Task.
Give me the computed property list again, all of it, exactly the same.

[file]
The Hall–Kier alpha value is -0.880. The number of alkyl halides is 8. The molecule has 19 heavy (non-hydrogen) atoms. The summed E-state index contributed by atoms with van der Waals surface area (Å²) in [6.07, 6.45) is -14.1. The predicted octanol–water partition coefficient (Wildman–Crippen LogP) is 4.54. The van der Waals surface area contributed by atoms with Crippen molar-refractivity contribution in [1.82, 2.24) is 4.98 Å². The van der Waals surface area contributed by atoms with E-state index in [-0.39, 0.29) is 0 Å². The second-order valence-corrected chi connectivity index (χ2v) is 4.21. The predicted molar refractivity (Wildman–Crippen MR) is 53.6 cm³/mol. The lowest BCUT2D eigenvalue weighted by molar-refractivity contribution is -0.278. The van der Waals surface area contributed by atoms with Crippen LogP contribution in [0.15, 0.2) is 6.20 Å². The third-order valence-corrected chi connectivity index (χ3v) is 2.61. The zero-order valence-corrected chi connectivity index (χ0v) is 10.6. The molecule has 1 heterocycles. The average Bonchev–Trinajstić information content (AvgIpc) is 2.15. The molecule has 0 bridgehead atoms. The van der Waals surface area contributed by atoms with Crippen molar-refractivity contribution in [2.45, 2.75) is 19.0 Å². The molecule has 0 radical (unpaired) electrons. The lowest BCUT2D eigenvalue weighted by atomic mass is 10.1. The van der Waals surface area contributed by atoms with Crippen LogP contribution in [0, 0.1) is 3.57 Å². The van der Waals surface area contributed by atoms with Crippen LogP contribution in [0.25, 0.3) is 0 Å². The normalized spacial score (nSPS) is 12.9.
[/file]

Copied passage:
The Hall–Kier alpha value is -0.880. The number of alkyl halides is 8. The molecule has 19 heavy (non-hydrogen) atoms. The summed E-state index contributed by atoms with van der Waals surface area (Å²) in [6.07, 6.45) is -14.1. The predicted octanol–water partition coefficient (Wildman–Crippen LogP) is 4.54. The van der Waals surface area contributed by atoms with Crippen molar-refractivity contribution in [1.82, 2.24) is 4.98 Å². The van der Waals surface area contributed by atoms with E-state index in [-0.39, 0.29) is 0 Å². The second-order valence-corrected chi connectivity index (χ2v) is 4.21. The predicted molar refractivity (Wildman–Crippen MR) is 53.6 cm³/mol. The lowest BCUT2D eigenvalue weighted by molar-refractivity contribution is -0.278. The van der Waals surface area contributed by atoms with Crippen LogP contribution in [0.15, 0.2) is 6.20 Å². The third-order valence-corrected chi connectivity index (χ3v) is 2.61. The zero-order valence-corrected chi connectivity index (χ0v) is 10.6. The molecule has 1 heterocycles. The average Bonchev–Trinajstić information content (AvgIpc) is 2.15. The molecule has 0 bridgehead atoms. The van der Waals surface area contributed by atoms with Crippen molar-refractivity contribution in [2.45, 2.75) is 19.0 Å². The molecule has 0 radical (unpaired) electrons. The lowest BCUT2D eigenvalue weighted by atomic mass is 10.1. The van der Waals surface area contributed by atoms with Crippen LogP contribution in [0, 0.1) is 3.57 Å². The van der Waals surface area contributed by atoms with Crippen LogP contribution in [0.25, 0.3) is 0 Å². The normalized spacial score (nSPS) is 12.9.